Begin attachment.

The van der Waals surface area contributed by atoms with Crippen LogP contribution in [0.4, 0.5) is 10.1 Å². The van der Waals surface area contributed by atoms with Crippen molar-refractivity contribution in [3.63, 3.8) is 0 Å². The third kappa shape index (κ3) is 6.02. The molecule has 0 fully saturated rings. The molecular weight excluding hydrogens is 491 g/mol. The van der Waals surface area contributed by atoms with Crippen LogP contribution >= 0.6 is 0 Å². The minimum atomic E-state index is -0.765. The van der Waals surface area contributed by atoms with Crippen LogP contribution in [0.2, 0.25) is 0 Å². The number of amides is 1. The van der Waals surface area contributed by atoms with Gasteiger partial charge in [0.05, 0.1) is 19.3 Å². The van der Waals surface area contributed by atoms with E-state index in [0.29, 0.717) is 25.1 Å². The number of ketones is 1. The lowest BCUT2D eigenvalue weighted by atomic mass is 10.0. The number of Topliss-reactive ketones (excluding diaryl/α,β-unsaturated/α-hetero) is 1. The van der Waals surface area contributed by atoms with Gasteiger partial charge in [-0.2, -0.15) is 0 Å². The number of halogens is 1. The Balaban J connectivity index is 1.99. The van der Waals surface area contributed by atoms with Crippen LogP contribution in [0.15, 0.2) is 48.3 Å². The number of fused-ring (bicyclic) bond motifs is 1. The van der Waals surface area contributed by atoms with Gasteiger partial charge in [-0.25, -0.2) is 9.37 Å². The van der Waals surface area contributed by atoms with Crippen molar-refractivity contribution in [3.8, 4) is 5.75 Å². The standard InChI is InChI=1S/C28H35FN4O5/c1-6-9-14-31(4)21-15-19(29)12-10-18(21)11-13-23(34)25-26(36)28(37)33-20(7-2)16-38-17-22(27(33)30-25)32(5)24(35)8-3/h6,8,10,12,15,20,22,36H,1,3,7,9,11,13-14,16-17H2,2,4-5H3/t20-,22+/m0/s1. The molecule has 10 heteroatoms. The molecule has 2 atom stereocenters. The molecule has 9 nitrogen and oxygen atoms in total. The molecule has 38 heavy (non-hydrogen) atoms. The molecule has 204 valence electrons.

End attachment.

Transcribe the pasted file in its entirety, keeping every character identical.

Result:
The van der Waals surface area contributed by atoms with Crippen LogP contribution in [0.4, 0.5) is 10.1 Å². The van der Waals surface area contributed by atoms with Crippen molar-refractivity contribution in [3.63, 3.8) is 0 Å². The third kappa shape index (κ3) is 6.02. The molecule has 0 fully saturated rings. The molecular weight excluding hydrogens is 491 g/mol. The van der Waals surface area contributed by atoms with Crippen LogP contribution >= 0.6 is 0 Å². The minimum atomic E-state index is -0.765. The van der Waals surface area contributed by atoms with Crippen LogP contribution in [0.2, 0.25) is 0 Å². The number of amides is 1. The van der Waals surface area contributed by atoms with Gasteiger partial charge in [0.05, 0.1) is 19.3 Å². The van der Waals surface area contributed by atoms with E-state index in [0.29, 0.717) is 25.1 Å². The number of ketones is 1. The lowest BCUT2D eigenvalue weighted by atomic mass is 10.0. The number of Topliss-reactive ketones (excluding diaryl/α,β-unsaturated/α-hetero) is 1. The van der Waals surface area contributed by atoms with Gasteiger partial charge in [-0.2, -0.15) is 0 Å². The number of halogens is 1. The Balaban J connectivity index is 1.99. The van der Waals surface area contributed by atoms with Crippen LogP contribution in [0.15, 0.2) is 48.3 Å². The number of fused-ring (bicyclic) bond motifs is 1. The van der Waals surface area contributed by atoms with Gasteiger partial charge in [-0.25, -0.2) is 9.37 Å². The van der Waals surface area contributed by atoms with Crippen molar-refractivity contribution in [3.8, 4) is 5.75 Å². The standard InChI is InChI=1S/C28H35FN4O5/c1-6-9-14-31(4)21-15-19(29)12-10-18(21)11-13-23(34)25-26(36)28(37)33-20(7-2)16-38-17-22(27(33)30-25)32(5)24(35)8-3/h6,8,10,12,15,20,22,36H,1,3,7,9,11,13-14,16-17H2,2,4-5H3/t20-,22+/m0/s1. The molecule has 10 heteroatoms. The molecule has 2 atom stereocenters. The molecule has 9 nitrogen and oxygen atoms in total. The molecule has 38 heavy (non-hydrogen) atoms. The molecule has 204 valence electrons.